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Time to reverse Nigerians’ low-level existence

In a swift move, the federal government has taken two key steps towards reversing Nigeria’s current low-level condition of life. First, the government inaugurated the…

In a swift move, the federal government has taken two key steps towards reversing Nigeria’s current low-level condition of life.

First, the government inaugurated the Presidential Economic Coordination Council, planning to spend N2 trillion within six months. Three days later, the government announced the waiver of taxes, levies and other payments on selected imported food items.

President Bola Ahmed Tinubu set the tone for the engagement with a candid acknowledgement of Nigeria’s low-level existence: “As a nation, it is so shameful that we have about 4.5 gigawatts. We must increase our oil production too to two million barrels per day within the next few months. Remove all barriers hindering investments into the sector to enhance competitiveness. We’ve had a challenge thrown at us and all of us will have to be careful.”

This acknowledgement should be the catalyst of a new beginning in Nigeria. We have virtually become a nation of people who “manage” just anything thrown at them. It is okay that our leader has publicly, once again, admitted that certainly all is not well with the Nigerian society. The people of the land have endured so much deprivation, and the time has come for a big turnaround to begin.

From food to electricity; from housing to healthcare, Nigeria’s identity has unfortunately become that of a nation whose citizens are hungry but cannot access food; and sick but cannot afford health services. Many are homeless but cannot find accommodation. The reason for these gaps between demand and supply is the inability or failure of the economy to produce enough for the citizens. That is a fundamental defect because the essence of an economy is simply to organise the production, distribution and consumption of goods and services. Therefore, if an economy is unable to perform these functions, its relevance becomes questionable.

The production here should be seen in terms of domestic production and a component imported to supplement the local production. After all, the resources used to import foreign goods must be produced at home. And still, even if we stretch it to an extreme case of foreign loans being taken to import, that would still be done in the hope that at some point domestic production would yield enough resources to repay the debts.

The point above is to emphasise the primacy of production in an economy, and to the extent that is being done well in any economy, to that extent will the economy be relevant.

This column has over the past few months argued that Nigeria needs, in addition to other measures, a certain minimum quantum of government spending to be pumped into the economy. That would act as a lever to raise the economy from the abysmal level to which it has fallen. When economies tank, when there is a depression or an economic downturn, the best option is not for the government to withdraw or stand aloof while urging the people to brace up or roll up their sleeves and work. The government’s actions, such as the announcement to invest the N2 trillion into the economy, are a signal to the private sector so that investors can take a cue from it.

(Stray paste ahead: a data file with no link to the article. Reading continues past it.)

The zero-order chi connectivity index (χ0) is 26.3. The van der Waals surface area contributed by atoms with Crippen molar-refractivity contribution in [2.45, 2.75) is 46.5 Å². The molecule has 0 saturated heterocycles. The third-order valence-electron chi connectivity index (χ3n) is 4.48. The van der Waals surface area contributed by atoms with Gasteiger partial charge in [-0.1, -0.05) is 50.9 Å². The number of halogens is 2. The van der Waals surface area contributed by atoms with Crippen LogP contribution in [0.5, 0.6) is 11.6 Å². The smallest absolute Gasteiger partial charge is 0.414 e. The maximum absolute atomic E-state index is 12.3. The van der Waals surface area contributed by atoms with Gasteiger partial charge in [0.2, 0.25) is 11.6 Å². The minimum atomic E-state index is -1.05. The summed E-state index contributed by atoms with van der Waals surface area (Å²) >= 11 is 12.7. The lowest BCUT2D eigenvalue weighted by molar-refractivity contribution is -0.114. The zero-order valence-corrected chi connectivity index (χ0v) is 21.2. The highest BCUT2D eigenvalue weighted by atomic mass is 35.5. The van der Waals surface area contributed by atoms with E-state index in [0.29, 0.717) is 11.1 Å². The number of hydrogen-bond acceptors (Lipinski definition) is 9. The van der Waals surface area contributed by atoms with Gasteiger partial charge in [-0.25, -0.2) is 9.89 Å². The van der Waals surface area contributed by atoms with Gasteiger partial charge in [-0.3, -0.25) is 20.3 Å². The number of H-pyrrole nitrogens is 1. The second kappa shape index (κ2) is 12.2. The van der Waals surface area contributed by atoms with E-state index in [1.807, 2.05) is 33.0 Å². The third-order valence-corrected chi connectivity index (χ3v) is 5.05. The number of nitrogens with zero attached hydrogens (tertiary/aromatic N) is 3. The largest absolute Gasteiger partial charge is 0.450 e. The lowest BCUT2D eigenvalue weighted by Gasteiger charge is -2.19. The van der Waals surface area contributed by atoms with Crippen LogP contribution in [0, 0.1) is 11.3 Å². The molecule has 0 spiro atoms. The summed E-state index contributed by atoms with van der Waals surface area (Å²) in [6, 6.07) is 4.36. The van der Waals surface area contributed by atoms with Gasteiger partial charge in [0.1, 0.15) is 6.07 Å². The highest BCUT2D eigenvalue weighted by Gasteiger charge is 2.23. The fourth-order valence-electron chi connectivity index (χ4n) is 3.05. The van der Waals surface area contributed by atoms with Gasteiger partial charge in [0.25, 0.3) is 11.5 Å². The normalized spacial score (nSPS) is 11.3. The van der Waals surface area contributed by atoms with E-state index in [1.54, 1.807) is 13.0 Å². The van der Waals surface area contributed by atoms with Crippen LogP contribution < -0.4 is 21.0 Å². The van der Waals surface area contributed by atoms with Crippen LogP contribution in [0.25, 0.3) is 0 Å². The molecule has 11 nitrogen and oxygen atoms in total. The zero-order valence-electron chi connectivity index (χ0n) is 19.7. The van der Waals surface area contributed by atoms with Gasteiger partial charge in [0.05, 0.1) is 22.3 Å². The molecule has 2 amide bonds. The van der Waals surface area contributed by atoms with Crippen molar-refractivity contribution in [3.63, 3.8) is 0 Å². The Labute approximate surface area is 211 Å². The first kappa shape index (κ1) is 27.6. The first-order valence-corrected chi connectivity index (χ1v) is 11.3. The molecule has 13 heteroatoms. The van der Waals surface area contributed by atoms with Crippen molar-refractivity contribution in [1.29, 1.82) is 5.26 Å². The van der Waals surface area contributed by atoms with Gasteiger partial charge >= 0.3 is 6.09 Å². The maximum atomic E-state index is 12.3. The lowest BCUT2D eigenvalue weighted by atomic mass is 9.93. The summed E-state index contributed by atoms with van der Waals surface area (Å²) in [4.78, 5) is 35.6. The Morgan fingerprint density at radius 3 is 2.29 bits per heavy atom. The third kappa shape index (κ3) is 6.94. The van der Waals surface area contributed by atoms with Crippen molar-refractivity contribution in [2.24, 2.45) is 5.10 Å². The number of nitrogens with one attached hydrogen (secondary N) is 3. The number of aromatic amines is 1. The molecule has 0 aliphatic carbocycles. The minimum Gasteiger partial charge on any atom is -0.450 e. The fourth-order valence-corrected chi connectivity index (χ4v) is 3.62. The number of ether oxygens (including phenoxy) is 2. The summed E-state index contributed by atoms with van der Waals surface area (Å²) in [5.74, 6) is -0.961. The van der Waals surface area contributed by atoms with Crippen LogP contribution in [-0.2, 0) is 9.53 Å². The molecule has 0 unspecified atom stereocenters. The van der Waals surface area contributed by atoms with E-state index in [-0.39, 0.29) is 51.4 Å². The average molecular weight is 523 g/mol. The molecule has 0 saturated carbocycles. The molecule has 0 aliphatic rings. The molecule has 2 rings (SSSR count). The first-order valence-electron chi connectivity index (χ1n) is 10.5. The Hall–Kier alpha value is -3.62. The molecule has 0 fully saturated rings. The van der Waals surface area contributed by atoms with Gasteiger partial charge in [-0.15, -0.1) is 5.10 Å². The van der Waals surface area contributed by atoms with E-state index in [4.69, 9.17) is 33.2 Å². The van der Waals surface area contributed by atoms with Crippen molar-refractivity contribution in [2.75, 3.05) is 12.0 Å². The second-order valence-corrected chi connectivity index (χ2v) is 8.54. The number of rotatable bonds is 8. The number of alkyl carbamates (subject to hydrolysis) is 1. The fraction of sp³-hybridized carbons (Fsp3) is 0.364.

As the Minister of Finance and Coordinating Minister of the Economy, Mr Wale Edun, explained, the expenditure package is broken into sectoral allocations: N350 billion for Health and Social Welfare, N500 billion for Agriculture and Food Security; N500 billion for the Energy and Power sector, and general business support of about N650 billion.

It would be a shame indeed for Nigeria to be regarded as a nation that cannot feed itself, despite all the resources available in the country. The key to averting this tag is to ensure an optimal utilisation of the nation’s resources, ensuring that going forward, more of these resources are deployed to the production process. Goods and services are produced when human power, interacting with the relevant technology, converts resources to useable and beneficial products. In agriculture, for instance, Nigeria’s arable land is put at over 70.8 million hectares. Less than half of this is currently put into agricultural use. So, there is a large room to expand production in this area. There is a high level of sub-optimisation of resource conversion that characterises our economy, which means it is not surprising that the demand for products exceeds the supply.

The significance of this Marshall Plan kind of government intervention is its multiplier effect on the economy and signalling effect. It will create infrastructure such as power and energy plants to address the dearth of some of the services that Nigerians currently lack. If more power plants are constructed across the country, this will lead to increased power supply, which will lead to improved levels of economic activities throughout the country. It is the same for roads, health, etc.

However, the immediate impacts of these amounts being injected into the economy or specific sectors will come through the daily or weekly wages that Nigerian workers will earn through selling their labour power.

The reality now is that many Nigerians are willing to sell their labour power in exchange for daily or weekly incomes. Unfortunately, there are not many people or companies willing and able to buy the available manpower. This partly explains the prevalence of so much hunger and destitution in the country. The planned expenditure package will address this, to an extent. Efforts from the private sector will add to that.

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